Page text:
Technical Paper

Numerical Demonstration of the Humidity Effect in Engine Icing

2019-06-10
2019-01-2015
The importance of the variation of relative humidity across turbomachinery engine components for in-flight icing is shown by numerical analysis. A species transport equation for vapor has been added to the existing CFD methodology for the simulation of ice growth and water flow on engine components that are subject to ice crystal icing. This entire system couples several partial differential equations that consider heat and mass transfer between droplets, crystals and air, adding the cooling of the air due to particle evaporation to the icing simulation, increasing the accuracy of the evaporative heat fluxes on wetted walls. Three validation cases are presented for the new methodology: the first one compares with the numerical results of droplets traveling inside an icing tunnel with an existing evaporation model proposed by the National Research Council of Canada (NRC).
Technical Paper

Multi-Shot Icing Simulations with Automatic Re-Meshing

2019-06-10
2019-01-1956
A full-automated CFD mesh generation technique has been developed and implemented for 3-D aircraft icing simulations to permit robust 45-minute ice accretion simulations in support of icing certification campaigns. The changes in the shape of the aircraft surfaces due to accreting ice and their effects on the air and droplet flow are accounted for in a quasi-steady manner by subdividing the total icing time into sequential steps of shorter duration, updating the computational grid at each step. This “multi-shot” ice accretion approach requires robust and accurate grid re-meshing for it to be embedded in engineering design and analysis workflows. ANSYS FENSAP-ICE has been coupled to Fluent Meshing to take advantage of generic and highly automated surface displacement and mesh wrapping tools. A wide spectrum of geometries is supported, ranging from full-size aircraft to air data probes, turbomachinery components, rotors and propellers.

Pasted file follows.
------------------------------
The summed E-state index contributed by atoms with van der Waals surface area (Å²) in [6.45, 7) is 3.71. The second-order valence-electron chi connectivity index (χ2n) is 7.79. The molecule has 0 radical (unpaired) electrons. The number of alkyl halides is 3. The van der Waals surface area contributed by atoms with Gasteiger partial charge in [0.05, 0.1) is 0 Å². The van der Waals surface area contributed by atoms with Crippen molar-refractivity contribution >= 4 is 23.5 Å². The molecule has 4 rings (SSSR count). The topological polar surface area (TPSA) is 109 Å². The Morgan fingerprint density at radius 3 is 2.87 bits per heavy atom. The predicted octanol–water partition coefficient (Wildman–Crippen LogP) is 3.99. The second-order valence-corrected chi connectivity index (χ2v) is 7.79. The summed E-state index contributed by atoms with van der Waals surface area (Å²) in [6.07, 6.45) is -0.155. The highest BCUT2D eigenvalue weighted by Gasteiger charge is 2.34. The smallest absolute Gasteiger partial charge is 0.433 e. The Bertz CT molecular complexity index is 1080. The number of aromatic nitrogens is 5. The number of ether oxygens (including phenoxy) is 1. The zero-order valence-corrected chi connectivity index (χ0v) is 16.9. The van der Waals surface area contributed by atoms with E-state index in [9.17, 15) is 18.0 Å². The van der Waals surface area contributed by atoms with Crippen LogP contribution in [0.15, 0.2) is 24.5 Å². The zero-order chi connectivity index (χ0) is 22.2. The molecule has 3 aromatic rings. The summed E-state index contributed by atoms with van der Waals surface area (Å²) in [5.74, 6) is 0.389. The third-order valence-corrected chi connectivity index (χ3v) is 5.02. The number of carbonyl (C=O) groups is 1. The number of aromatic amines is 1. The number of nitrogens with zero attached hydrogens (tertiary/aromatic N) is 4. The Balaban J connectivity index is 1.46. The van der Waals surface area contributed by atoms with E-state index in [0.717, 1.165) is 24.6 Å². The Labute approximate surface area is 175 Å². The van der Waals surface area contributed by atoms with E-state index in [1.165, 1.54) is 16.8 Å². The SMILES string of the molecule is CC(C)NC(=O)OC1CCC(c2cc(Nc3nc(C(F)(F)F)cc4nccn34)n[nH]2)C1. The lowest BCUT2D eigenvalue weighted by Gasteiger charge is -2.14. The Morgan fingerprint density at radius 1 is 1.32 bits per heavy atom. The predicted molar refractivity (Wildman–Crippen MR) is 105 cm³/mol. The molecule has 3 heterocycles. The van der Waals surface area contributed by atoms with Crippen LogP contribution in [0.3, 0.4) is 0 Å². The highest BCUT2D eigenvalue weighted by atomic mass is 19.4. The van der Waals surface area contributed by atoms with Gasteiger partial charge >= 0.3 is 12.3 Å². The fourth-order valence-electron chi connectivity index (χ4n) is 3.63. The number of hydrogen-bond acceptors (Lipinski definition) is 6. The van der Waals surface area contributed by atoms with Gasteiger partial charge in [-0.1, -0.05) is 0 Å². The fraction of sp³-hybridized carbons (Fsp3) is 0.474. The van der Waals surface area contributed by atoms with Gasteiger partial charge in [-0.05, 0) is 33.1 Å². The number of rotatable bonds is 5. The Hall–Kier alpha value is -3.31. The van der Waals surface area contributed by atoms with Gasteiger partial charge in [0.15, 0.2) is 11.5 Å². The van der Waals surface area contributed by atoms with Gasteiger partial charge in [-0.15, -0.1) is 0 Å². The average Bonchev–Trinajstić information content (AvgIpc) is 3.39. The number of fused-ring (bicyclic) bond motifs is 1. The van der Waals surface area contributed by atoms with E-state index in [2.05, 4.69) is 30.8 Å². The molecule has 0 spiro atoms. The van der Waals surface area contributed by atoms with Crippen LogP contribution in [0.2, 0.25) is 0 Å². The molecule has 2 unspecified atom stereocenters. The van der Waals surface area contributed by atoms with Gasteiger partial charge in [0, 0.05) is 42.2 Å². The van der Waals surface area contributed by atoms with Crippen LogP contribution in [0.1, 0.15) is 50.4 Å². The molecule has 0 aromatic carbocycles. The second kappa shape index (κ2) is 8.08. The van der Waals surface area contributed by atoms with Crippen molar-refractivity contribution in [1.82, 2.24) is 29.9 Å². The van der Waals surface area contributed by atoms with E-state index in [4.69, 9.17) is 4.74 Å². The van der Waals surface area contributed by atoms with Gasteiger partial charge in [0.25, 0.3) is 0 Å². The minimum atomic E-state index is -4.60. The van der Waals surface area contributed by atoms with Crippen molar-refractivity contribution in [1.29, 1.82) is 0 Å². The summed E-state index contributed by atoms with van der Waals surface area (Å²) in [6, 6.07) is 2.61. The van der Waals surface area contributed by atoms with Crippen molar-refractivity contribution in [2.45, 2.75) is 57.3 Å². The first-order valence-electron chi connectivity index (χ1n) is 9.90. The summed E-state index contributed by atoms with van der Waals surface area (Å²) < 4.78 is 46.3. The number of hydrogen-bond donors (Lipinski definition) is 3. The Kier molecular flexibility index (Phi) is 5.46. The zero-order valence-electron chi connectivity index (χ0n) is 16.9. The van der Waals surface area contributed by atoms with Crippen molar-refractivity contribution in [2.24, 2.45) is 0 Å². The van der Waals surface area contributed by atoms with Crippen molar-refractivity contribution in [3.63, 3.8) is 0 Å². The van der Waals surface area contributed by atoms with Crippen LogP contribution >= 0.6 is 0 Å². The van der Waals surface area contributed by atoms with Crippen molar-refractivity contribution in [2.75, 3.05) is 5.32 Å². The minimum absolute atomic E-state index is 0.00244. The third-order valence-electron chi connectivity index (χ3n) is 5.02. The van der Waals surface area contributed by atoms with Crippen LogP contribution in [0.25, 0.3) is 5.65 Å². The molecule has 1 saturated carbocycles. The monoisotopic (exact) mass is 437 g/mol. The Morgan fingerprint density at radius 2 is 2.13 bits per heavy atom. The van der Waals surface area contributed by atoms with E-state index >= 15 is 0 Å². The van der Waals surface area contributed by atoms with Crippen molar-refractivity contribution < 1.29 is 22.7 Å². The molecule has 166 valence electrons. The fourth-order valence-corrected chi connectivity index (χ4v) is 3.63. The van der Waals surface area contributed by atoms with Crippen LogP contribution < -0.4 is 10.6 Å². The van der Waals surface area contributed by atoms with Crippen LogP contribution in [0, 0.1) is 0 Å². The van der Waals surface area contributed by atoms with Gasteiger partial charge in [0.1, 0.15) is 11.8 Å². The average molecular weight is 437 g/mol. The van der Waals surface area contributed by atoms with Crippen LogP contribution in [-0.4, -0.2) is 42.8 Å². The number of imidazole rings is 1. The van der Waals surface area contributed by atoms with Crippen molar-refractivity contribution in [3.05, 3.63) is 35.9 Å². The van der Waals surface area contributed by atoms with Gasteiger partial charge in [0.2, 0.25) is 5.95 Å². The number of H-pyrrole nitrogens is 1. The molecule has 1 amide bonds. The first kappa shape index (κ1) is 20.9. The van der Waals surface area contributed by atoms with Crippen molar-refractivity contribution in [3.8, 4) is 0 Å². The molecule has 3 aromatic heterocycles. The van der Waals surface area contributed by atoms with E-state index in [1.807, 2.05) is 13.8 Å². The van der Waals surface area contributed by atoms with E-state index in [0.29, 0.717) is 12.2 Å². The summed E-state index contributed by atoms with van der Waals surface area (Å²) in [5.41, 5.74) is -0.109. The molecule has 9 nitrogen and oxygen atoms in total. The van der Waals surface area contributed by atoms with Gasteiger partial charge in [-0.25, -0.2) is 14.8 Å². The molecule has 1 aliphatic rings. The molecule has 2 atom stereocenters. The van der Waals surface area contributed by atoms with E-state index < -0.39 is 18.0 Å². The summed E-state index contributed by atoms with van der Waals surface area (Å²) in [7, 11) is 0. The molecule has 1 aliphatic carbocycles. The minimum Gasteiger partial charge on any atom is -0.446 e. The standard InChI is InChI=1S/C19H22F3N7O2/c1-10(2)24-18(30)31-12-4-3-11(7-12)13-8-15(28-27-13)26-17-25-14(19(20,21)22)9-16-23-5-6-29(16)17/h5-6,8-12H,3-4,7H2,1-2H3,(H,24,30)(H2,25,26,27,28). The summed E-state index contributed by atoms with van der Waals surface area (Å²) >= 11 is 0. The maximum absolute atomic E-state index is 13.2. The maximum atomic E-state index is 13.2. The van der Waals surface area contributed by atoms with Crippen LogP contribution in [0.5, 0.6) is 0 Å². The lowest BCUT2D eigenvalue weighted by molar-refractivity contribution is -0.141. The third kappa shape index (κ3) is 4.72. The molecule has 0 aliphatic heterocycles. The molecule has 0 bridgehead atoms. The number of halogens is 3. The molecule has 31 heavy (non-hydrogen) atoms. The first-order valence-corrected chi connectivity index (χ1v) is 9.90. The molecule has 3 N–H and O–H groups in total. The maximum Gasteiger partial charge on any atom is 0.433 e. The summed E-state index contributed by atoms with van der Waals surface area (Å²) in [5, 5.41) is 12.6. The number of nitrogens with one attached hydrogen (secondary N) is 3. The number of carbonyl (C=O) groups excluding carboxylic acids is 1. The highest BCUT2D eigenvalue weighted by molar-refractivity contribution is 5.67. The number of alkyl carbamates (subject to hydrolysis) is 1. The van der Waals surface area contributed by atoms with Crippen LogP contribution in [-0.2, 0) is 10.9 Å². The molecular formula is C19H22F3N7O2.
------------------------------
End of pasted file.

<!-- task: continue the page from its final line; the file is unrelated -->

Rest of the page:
Technical Paper

Numerical Simulation of Aircraft and Variable-Pitch Propeller Icing with Explicit Coupling

2019-06-10
2019-01-1954
A 3D CFD methodology is presented to simulate ice build-up on propeller blades exposed to known icing conditions in flight, with automatic blade pitch variation at constant RPM to maintain the desired thrust. One blade of a six-blade propeller and a 70-passenger twin-engine turboprop are analyzed as stand-alone components in a multi-shot quasi-steady icing simulation. The thrust that must be generated by the propellers is obtained from the drag computed on the aircraft. The flight conditions are typical for a 70-passenger twin-engine turboprop in a holding pattern in Appendix C icing conditions: 190 kts at an altitude of 6,000 ft. The rotation rate remains constant at 850 rpm, a typical operating condition for this flight envelope.
Technical Paper

Comparison between Finite Element and Hybrid Finite Element Results to Test Data for the Vibration of a Production Car Body

2019-06-05
2019-01-1530
The Hybrid Finite Element Analysis (HFEA) method is based on combining conventional Finite Element Analysis (FEA) with analytical solutions and energy methods for mid-frequency computations. The method is appropriate for computing the vibration of structures which are comprised by stiff load bearing components and flexible panels attached to them; and for considering structure-borne loadings with the excitations applied on the load bearing members. In such situations, the difficulty in using conventional FEA at higher frequencies originates from requiring a very large number of elements in order to capture the flexible wavelength of the panel members which are present in a structure. In the HFEA the conventional FEA model is modified by de-activating the bending behavior of the flexible panels in the FEA computations and introducing instead a large number of dynamic impedance elements for representing the omitted bending behavior of the panels.
Technical Paper

Structural Vibration of an Elastically Supported Plate due to Excitation of a Turbulent Boundary Layer

2019-06-05
2019-01-1470
High-Reynolds number turbulent boundary layers are an important source for inducing structural vibration. Small geometric features of a structure can generate significant turbulence that result in structural vibration. In this work we develop a new method to couple a high-fidelity fluid solver with a dynamic hybrid analytical-numerical formulation for the structure. The fluid solver uses the Large-Eddy Simulation closure for the unresolved turbulence. Specifically, a local and dynamic one-equation eddy viscosity model is employed. The fluid pressure fluctuation on the structure is mapped to the dynamic structural model. The plate where the flow excitation is applied is considered as part of a larger structure. A hybrid approach based on the Component Mode Synthesis (CMS) is used for developing the new hybrid formulation. The dynamic behavior of the plate which is excited by the flow is modeled using finite elements.